Last week, hardware retailing giant, Bunnings, announced that it would immediately ban the sale of hardwood products derived from locally-grown native forest logs sourced from the Victorian Government's commercial forestry agency, VicForests.
In announcing the ban, Bunnings merchandising director, Phil Bishop, noted that the retail giant had a "zero-tolerance approach" to illegally-logged timber, and justified the company's decision on a recent Federal Court ruling which had found VicForests guilty of breaching Victoria's Code of Practice for Timber Production. According to Mr Bishop, this was contrary to their customer's expectations that "the timber they purchase is sourced from responsible and legal forestry operations".
Illegal logging is generally characterised as secretive felling of trees and extraction of logs from lands where it is not legally permitted; and involves operations that are unapproved, unplanned, unsupervised, non-compliant to environmental regulations, and with no attempt made to regenerate the harvested site. However, none of this applies to VicForests' timber production operations which are legally approved, pre-planned, highly regulated, regenerated after harvest, and occur only in State Forest zones which allow sustainable timber production.
Nevertheless, the recent Federal Court decision effectively rules that VicForests' past and planned future timber harvesting operations are 'unlawful' – even if not matching the accepted view of illegal logging – largely because they breach a clause in the Code of Practice relating to the 'precautionary principle' in relation to two endangered wildlife species.
The Victorian Code of Practice defines the 'precautionary principle' as:
'precautionary principle'means when contemplating decisions that will affect the environment, careful evaluation of management options be undertaken to wherever practical avoid serious or irreversible damage to the environment; and to properly assess the risk-weighted consequences of various options. When dealing with threats of serious or irreversible environmental damage, lack of full scientific certainty should not be used as a reason for postponing measures to prevent environmental degradation.
While the Federal Court ruling represents a Judge's adverse interpretation of the degree to which VicForests adheres to the 'precautionary principle' clause, it is worth noting that the clause has been part of the Code of Practice for at least 13 years. Over this period, VicForests' planning, protocols and practices have been certified to the world's largest forest certification scheme, involving regular independent audits which have never raised any serious questions about its adherence to the Code's 'precautionary principle' clause.
VicForests' has, for at least five years, been also endeavouring to obtain Forest Stewardship Council (FSC) certification in accordance with a Victorian Government directive meant to appease 'green' activist stakeholders who prefer that certification scheme. VicForests has yet to attain FSC certification primarily because these stakeholders have maintained multiple overlapping legal challenges against VicForests safe in the knowledge that the FSC cannot certify an entity while it is constantly defending itself against allegations of malpractice, irrespective of their merit.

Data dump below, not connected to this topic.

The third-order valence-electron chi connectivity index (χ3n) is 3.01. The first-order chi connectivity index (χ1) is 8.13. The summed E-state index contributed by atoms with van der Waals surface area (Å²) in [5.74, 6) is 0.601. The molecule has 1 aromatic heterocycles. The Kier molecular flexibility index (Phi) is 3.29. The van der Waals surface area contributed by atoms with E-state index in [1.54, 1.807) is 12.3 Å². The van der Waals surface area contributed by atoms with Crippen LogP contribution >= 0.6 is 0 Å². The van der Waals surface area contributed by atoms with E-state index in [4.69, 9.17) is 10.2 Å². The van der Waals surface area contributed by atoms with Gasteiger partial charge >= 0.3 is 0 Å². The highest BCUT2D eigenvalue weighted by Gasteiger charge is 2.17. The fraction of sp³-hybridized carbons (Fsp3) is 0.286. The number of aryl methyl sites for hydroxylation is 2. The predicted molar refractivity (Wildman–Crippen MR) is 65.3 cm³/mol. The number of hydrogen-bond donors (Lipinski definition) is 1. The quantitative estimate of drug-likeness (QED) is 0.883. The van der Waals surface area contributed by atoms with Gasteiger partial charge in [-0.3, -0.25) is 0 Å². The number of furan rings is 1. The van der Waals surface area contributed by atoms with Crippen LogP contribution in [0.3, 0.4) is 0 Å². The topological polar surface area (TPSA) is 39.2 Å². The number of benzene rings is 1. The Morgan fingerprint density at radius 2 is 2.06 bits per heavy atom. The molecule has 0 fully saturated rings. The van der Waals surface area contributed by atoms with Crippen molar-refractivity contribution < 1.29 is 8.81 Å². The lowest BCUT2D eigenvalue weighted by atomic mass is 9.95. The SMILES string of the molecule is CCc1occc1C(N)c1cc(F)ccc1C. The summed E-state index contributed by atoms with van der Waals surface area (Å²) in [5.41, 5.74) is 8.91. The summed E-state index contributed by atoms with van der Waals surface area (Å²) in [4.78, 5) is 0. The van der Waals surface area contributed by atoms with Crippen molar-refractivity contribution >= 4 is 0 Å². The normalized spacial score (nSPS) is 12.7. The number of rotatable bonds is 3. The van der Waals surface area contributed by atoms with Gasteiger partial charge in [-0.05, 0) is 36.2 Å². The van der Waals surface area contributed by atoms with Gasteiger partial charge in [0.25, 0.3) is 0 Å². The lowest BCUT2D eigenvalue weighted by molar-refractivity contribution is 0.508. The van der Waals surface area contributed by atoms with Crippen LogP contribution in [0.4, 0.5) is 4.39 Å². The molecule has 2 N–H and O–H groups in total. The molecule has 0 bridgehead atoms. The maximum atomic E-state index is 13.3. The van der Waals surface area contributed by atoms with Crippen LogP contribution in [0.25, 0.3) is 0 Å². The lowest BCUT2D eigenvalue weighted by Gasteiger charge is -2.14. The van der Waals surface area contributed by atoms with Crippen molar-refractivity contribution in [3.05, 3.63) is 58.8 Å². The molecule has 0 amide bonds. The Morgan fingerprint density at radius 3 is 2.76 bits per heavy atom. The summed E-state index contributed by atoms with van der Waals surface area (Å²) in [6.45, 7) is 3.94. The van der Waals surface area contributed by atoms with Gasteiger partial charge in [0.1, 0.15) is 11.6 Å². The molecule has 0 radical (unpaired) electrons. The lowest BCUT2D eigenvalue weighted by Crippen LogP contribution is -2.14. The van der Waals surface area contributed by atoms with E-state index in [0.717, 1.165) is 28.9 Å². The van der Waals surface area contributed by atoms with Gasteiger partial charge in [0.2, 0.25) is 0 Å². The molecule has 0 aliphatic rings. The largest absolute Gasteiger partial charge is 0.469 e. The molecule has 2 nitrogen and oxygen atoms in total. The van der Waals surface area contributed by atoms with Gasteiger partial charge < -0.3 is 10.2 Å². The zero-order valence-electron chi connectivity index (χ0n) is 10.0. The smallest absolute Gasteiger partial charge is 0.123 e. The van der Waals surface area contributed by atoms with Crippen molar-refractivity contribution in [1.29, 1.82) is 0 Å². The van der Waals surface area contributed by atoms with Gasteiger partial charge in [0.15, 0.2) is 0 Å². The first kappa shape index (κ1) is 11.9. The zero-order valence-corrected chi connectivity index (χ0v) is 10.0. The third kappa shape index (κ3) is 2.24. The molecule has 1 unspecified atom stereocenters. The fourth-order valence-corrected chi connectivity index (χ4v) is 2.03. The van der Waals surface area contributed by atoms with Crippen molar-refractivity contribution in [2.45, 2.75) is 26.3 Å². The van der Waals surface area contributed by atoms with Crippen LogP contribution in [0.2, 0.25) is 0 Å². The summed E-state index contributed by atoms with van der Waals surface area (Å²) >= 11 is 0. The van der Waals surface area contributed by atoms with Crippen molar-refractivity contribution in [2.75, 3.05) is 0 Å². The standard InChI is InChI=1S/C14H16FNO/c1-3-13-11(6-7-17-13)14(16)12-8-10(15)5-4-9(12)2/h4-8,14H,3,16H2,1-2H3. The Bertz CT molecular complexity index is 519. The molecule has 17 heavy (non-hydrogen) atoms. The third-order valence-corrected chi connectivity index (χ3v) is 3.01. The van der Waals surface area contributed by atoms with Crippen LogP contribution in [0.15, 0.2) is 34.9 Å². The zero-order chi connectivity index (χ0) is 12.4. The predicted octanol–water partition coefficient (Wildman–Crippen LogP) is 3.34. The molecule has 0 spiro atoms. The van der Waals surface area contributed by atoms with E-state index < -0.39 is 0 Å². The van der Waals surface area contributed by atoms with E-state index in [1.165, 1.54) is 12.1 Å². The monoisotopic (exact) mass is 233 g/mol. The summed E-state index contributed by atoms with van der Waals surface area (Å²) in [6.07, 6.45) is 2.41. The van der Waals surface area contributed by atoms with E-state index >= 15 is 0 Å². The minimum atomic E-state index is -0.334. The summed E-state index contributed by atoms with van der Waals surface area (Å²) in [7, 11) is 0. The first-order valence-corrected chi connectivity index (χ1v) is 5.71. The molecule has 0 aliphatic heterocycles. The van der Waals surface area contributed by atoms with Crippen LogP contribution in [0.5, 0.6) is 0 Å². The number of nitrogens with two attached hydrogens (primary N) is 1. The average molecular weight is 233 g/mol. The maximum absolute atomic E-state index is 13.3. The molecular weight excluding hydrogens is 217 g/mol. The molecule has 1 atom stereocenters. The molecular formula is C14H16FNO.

Also, since 2014, in accordance with the recommendations of the Victorian Government's Leadbeater's Possum Advisory Group, VicForests has substantially increased the effort taken to identify the presence of threatened species prior to timber harvesting and to then exclude harvesting from places where they are found. The relative abundance of these ostensibly threatened species has led to substantial areas of new reserves being created which has reduced the already limited portion of suitable forest to which VicForests has access, and, along with the impact of recent bushfires, this has decreased the annual timber harvest to low levels not seen since World War Two.
It is also pertinent to point out that the vast majority of Victoria's public forests and their wildlife are already contained in reserves that won't be logged, and are therefore are under no threat from VicForests' operations.Indeed, as only 6% of Victoria's 7.1 million hectares of public native forest is being managed for timber supply on a long-term cycle of harvest and regrowth, it is fanciful to claim that VicForests' operations have any significant impact on the whole of any local environmental value.
Indeed, such a proportionally limited level of activity could only be considered as a 'serious or irreversible threat' to any environmental value if such background context is ignored. This is arguably what the Federal Court's 400-page ruling is based on, given its unhealthy over-reliance on ANU scientific papers which have typically ignored or grossly overstated the scale and proportional extent of timber production.
It has been clear since the Federal Court's ruling was announced in late May that there are very strong grounds to appeal against how it has re-interpreted VicForests' adherence to the Code of Practice in a manner that is so out-of-step with the past. VicForests has now announced that such an appeal will proceed, and it is not over-stating things to say that unless over-turned, the current ruling will set a precedent that will end native hardwood timber production across the nation. This would come at the cost of thousands of jobs in rural and regional communities where alternative job opportunities are either absent or very limited.